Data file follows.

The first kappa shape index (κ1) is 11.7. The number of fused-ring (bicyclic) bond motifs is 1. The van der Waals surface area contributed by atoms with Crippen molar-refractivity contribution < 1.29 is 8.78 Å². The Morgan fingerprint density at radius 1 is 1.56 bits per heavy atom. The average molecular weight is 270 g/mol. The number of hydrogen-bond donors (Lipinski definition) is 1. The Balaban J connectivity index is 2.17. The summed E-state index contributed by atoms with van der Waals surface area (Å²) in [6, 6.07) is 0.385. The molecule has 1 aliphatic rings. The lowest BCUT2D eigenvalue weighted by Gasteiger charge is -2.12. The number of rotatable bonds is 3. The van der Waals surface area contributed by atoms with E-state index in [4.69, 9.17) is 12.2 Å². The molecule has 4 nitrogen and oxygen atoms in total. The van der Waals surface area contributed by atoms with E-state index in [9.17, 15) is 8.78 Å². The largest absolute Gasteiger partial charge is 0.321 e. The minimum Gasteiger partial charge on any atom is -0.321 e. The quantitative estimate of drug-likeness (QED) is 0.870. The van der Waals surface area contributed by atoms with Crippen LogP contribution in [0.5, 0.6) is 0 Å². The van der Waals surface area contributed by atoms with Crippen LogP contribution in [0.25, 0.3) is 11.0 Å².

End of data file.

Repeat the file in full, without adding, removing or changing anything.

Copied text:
The first kappa shape index (κ1) is 11.7. The number of fused-ring (bicyclic) bond motifs is 1. The van der Waals surface area contributed by atoms with Crippen molar-refractivity contribution < 1.29 is 8.78 Å². The Morgan fingerprint density at radius 1 is 1.56 bits per heavy atom. The average molecular weight is 270 g/mol. The number of hydrogen-bond donors (Lipinski definition) is 1. The Balaban J connectivity index is 2.17. The summed E-state index contributed by atoms with van der Waals surface area (Å²) in [6, 6.07) is 0.385. The molecule has 1 aliphatic rings. The lowest BCUT2D eigenvalue weighted by Gasteiger charge is -2.12. The number of rotatable bonds is 3. The van der Waals surface area contributed by atoms with E-state index in [4.69, 9.17) is 12.2 Å². The molecule has 4 nitrogen and oxygen atoms in total. The van der Waals surface area contributed by atoms with E-state index in [9.17, 15) is 8.78 Å². The largest absolute Gasteiger partial charge is 0.321 e. The minimum Gasteiger partial charge on any atom is -0.321 e. The quantitative estimate of drug-likeness (QED) is 0.870. The van der Waals surface area contributed by atoms with Crippen LogP contribution in [0.5, 0.6) is 0 Å². The van der Waals surface area contributed by atoms with Crippen LogP contribution in [0.25, 0.3) is 11.0 Å².